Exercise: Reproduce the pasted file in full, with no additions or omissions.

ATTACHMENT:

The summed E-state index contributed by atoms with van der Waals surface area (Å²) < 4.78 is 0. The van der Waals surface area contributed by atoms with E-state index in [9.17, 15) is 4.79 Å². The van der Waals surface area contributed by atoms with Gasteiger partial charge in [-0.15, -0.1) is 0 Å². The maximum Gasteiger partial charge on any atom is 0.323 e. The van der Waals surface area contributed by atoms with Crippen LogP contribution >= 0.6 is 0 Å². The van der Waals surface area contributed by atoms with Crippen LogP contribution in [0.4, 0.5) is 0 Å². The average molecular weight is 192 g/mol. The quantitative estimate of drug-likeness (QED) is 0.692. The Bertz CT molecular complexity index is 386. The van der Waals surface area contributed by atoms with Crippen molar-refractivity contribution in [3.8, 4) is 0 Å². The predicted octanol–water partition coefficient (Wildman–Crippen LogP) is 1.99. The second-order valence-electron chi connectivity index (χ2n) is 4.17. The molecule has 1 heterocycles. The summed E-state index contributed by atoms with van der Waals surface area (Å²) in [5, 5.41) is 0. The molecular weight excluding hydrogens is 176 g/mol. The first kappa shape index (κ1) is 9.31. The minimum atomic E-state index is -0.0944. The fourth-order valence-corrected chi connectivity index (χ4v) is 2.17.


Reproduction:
The summed E-state index contributed by atoms with van der Waals surface area (Å²) < 4.78 is 0. The van der Waals surface area contributed by atoms with E-state index in [9.17, 15) is 4.79 Å². The van der Waals surface area contributed by atoms with Gasteiger partial charge in [-0.15, -0.1) is 0 Å². The maximum Gasteiger partial charge on any atom is 0.323 e. The van der Waals surface area contributed by atoms with Crippen LogP contribution >= 0.6 is 0 Å². The van der Waals surface area contributed by atoms with Crippen LogP contribution in [0.4, 0.5) is 0 Å². The average molecular weight is 192 g/mol. The quantitative estimate of drug-likeness (QED) is 0.692. The Bertz CT molecular complexity index is 386. The van der Waals surface area contributed by atoms with Crippen molar-refractivity contribution in [3.8, 4) is 0 Å². The predicted octanol–water partition coefficient (Wildman–Crippen LogP) is 1.99. The second-order valence-electron chi connectivity index (χ2n) is 4.17. The molecule has 1 heterocycles. The summed E-state index contributed by atoms with van der Waals surface area (Å²) in [5, 5.41) is 0. The molecular weight excluding hydrogens is 176 g/mol. The first kappa shape index (κ1) is 9.31. The minimum atomic E-state index is -0.0944. The fourth-order valence-corrected chi connectivity index (χ4v) is 2.17.